I just purchased my very first pair of ballet flats. I know. How could I have made it this long without this sartorial staple? The mind DOES boggle. In any event, whilst shopping for wedding dresses and rings and such for my sister’s upcoming nuptials, I found a pair of Anniels at the very cute Rand + Statler boutique on Hayes in San Francisco. They were perfect. Buttery soft leather, just the right amount of toe cleavage, and a bow that actually tightens the shoe on your foot. And they weren’t the usual glossy black. Don’t get me wrong — I don’t go for color. But they were a perfect, soft anthracite…a faded, inky color that forgives the variations in one’s dark wardrobe.
In general, I think there are three real contenders in the ballet flat world. You know, the actual, real deal, dance shoe companies that make street shoes. I’ve tried them all on. Audrey and Brigitte loved Porsellis. “It” girls seem to love Repetto.
Me, I like Anniel.
Lot’s of stylish people have lists of things a well-heeled woman should have in her closet. Trench coat, check. LBD, check. Striped mariner’s shirt, check. Tons of scarves, check. And most have a recommendation on the kind of bag one should carry. Satchel, tote, minaudiere…whatever.
Unsurprisingly, I have strong feelings on the subject, too. In my case, I love the classic simplicity of the Mulberry Baysweather bag. Clean lines, iconic shape. It’s at the top of my list.
A strong and more modern contender is the 31 Hour bag by 3.1 Phillip Lim. Reconceiving classic lines in even more modern terms, it has become my favorite of the recent spate of “it bag” offerings.
I’ve always had a soft spot for footed furniture. Not just typical rolled claw feet, but actually FEET. Witty, exotic and eye-catching, I like how it adds an air of old-school eccentricity to a space.
“Traccia” Gold Leaf Bird Leg Table by Meret Oppenheim
Myra Hoefer A la Reine stools with goat’s feet
Oly Studio Ajax side chair
Wedding fever has overtaken my family. My sister is getting married, and while some may say that it’s a disadvantage to be the last of 3 to get married, I’d argue that it is a great, great advantage. Having seen the foibles, the misplaced energy, the general low-grade anxiety of earlier weddings, my sister has not only selected the most stratospherically beautiful location, but she’s retained the services of a wedding planner. Brill.
3 generations of Kanan-Corrêa ladies (plus fiancé) went up to Campovida yesterday to meet the wedding planners and begin organizing in earnest. It’s a jaw-droppingly beautiful place. Hills all around. Sustainably grown vineyards and surrounding gardens. 52 varietals of apples in the orchards. Figs, lavender, kale, swiss chard, towering cyprus. Everything well-taken care of, but not sterile. In short, as close as a girl can get to Provence without heading to St. Rémy.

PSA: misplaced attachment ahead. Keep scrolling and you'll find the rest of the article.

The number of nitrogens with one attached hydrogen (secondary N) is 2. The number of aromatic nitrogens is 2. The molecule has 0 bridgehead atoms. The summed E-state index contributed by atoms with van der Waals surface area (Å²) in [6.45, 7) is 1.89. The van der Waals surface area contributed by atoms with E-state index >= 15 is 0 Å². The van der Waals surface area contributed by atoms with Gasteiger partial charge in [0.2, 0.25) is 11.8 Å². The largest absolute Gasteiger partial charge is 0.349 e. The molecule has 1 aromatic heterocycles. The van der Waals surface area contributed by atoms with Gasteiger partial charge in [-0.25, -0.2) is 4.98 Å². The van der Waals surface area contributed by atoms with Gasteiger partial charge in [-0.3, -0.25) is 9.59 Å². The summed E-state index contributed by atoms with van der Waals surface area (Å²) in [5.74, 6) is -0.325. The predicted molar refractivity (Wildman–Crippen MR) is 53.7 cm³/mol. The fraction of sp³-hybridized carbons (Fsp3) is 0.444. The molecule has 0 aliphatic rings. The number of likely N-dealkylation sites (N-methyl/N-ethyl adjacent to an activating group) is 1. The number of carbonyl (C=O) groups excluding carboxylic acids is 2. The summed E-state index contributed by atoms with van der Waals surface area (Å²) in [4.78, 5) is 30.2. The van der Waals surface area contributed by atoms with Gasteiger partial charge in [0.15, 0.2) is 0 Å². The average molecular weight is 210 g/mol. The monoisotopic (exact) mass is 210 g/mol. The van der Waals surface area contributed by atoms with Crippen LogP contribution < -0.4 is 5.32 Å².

But it gets better…the chef will be vegetarian wünderkind Leif Hedendal and the creative bombast of Elena Zhukova will ensure unforgettable photography. Throw in some of NYC’s most fab musicians, a few glittering food folks from the Bay Area, a sprinkling of Ph.D.s and about 30 kids…well, you’ve got the makings of either a great time, or an epic food fight.
They are ritualistic and virile, sure. But there is even more fundamentally inexorable about Picasso and his fascination with bulls and their mythological counterpart, minotaurs. It’s sensual and brutal, all at once.
There are some who think that shaving should be a perfunctory part of the day; an act simply on par with brushing one’s teeth, or cleaning one’s ears. However, shaving could — and I’d argue should — provide a moment of pleasure in the day. As a young girl, I remember my father kissing me goodbye in the morning, and his skin was smooth, with the unmistakable scent of shaving cream. The olfactory memory is inextricably linked with the stability of family life, with the ritual of days as a young child and its attendant small pleasures. As an adult, the pleasure of a man’s shave has become more complex.
I bought for my husband, before our child was born, a brush, razor and some very hoity-toity shaving cream. Not the chemical-ly Barbasol in a can — which he had been using — but rather the accoutrements for a slower, more luxurious process shaving with a brush, a Mercur razor and some unusually lovely but subtle shaving creams. Now, some chains have tried to capitalize on the joy of shaving in this fashion…but the products the manufacture seem like shadows of the real thing.
At this point, most of the kerfuffles in our house center around whether Musgo Real or Proraso — “of the people” shaving creams if there ever were — reign supreme over the Trumper’s and Taylor of Old Bond Street offerings that exist in the bathroom. It’s a lovely conundrum to face (no pun intended) in the morning. And our daughter, hopefully, will remember the lovely, vaguely lavender-y smell of her father as he hugs her on her way out the door.